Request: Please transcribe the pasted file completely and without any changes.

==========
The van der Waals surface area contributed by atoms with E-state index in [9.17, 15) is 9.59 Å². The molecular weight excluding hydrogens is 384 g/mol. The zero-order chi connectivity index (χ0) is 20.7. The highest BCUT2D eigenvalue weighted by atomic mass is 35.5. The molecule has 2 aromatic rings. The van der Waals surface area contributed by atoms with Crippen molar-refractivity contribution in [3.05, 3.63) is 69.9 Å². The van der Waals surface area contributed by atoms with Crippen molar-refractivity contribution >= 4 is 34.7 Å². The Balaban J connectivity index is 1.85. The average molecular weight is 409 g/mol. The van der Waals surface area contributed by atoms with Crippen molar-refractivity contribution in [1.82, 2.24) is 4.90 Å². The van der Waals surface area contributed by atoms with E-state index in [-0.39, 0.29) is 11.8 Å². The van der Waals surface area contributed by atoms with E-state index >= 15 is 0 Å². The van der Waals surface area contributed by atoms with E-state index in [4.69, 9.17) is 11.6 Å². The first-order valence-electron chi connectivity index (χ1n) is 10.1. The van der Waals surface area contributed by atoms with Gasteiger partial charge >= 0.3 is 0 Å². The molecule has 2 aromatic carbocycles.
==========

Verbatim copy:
The van der Waals surface area contributed by atoms with E-state index in [9.17, 15) is 9.59 Å². The molecular weight excluding hydrogens is 384 g/mol. The zero-order chi connectivity index (χ0) is 20.7. The highest BCUT2D eigenvalue weighted by atomic mass is 35.5. The molecule has 2 aromatic rings. The van der Waals surface area contributed by atoms with Crippen molar-refractivity contribution in [3.05, 3.63) is 69.9 Å². The van der Waals surface area contributed by atoms with Crippen molar-refractivity contribution >= 4 is 34.7 Å². The Balaban J connectivity index is 1.85. The average molecular weight is 409 g/mol. The van der Waals surface area contributed by atoms with Crippen molar-refractivity contribution in [1.82, 2.24) is 4.90 Å². The van der Waals surface area contributed by atoms with E-state index in [-0.39, 0.29) is 11.8 Å². The van der Waals surface area contributed by atoms with E-state index >= 15 is 0 Å². The van der Waals surface area contributed by atoms with E-state index in [4.69, 9.17) is 11.6 Å². The first-order valence-electron chi connectivity index (χ1n) is 10.1. The van der Waals surface area contributed by atoms with Gasteiger partial charge >= 0.3 is 0 Å². The molecule has 2 aromatic carbocycles.